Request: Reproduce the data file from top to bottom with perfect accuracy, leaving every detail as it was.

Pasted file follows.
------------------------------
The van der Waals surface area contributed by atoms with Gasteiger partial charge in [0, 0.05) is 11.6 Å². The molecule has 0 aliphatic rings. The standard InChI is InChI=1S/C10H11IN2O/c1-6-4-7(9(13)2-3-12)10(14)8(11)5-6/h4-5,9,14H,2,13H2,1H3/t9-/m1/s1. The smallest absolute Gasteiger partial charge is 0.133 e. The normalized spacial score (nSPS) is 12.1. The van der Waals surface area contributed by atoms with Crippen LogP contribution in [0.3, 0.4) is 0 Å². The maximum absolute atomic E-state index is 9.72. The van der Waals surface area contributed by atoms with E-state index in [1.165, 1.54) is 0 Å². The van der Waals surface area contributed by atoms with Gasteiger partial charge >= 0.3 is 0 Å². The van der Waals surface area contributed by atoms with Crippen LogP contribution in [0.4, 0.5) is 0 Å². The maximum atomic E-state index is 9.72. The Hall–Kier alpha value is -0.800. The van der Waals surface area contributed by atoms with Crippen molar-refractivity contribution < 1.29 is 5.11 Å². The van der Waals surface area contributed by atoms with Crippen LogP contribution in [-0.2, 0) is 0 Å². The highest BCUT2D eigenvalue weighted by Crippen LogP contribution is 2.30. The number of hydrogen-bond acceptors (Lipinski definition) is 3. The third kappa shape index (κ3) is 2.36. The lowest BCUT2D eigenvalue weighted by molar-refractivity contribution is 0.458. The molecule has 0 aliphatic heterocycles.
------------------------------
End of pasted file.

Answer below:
The van der Waals surface area contributed by atoms with Gasteiger partial charge in [0, 0.05) is 11.6 Å². The molecule has 0 aliphatic rings. The standard InChI is InChI=1S/C10H11IN2O/c1-6-4-7(9(13)2-3-12)10(14)8(11)5-6/h4-5,9,14H,2,13H2,1H3/t9-/m1/s1. The smallest absolute Gasteiger partial charge is 0.133 e. The normalized spacial score (nSPS) is 12.1. The van der Waals surface area contributed by atoms with Crippen LogP contribution in [0.3, 0.4) is 0 Å². The maximum absolute atomic E-state index is 9.72. The van der Waals surface area contributed by atoms with E-state index in [1.165, 1.54) is 0 Å². The van der Waals surface area contributed by atoms with Gasteiger partial charge >= 0.3 is 0 Å². The van der Waals surface area contributed by atoms with Crippen LogP contribution in [0.4, 0.5) is 0 Å². The maximum atomic E-state index is 9.72. The Hall–Kier alpha value is -0.800. The van der Waals surface area contributed by atoms with Crippen molar-refractivity contribution < 1.29 is 5.11 Å². The van der Waals surface area contributed by atoms with Crippen LogP contribution in [-0.2, 0) is 0 Å². The highest BCUT2D eigenvalue weighted by Crippen LogP contribution is 2.30. The number of hydrogen-bond acceptors (Lipinski definition) is 3. The third kappa shape index (κ3) is 2.36. The lowest BCUT2D eigenvalue weighted by molar-refractivity contribution is 0.458. The molecule has 0 aliphatic heterocycles.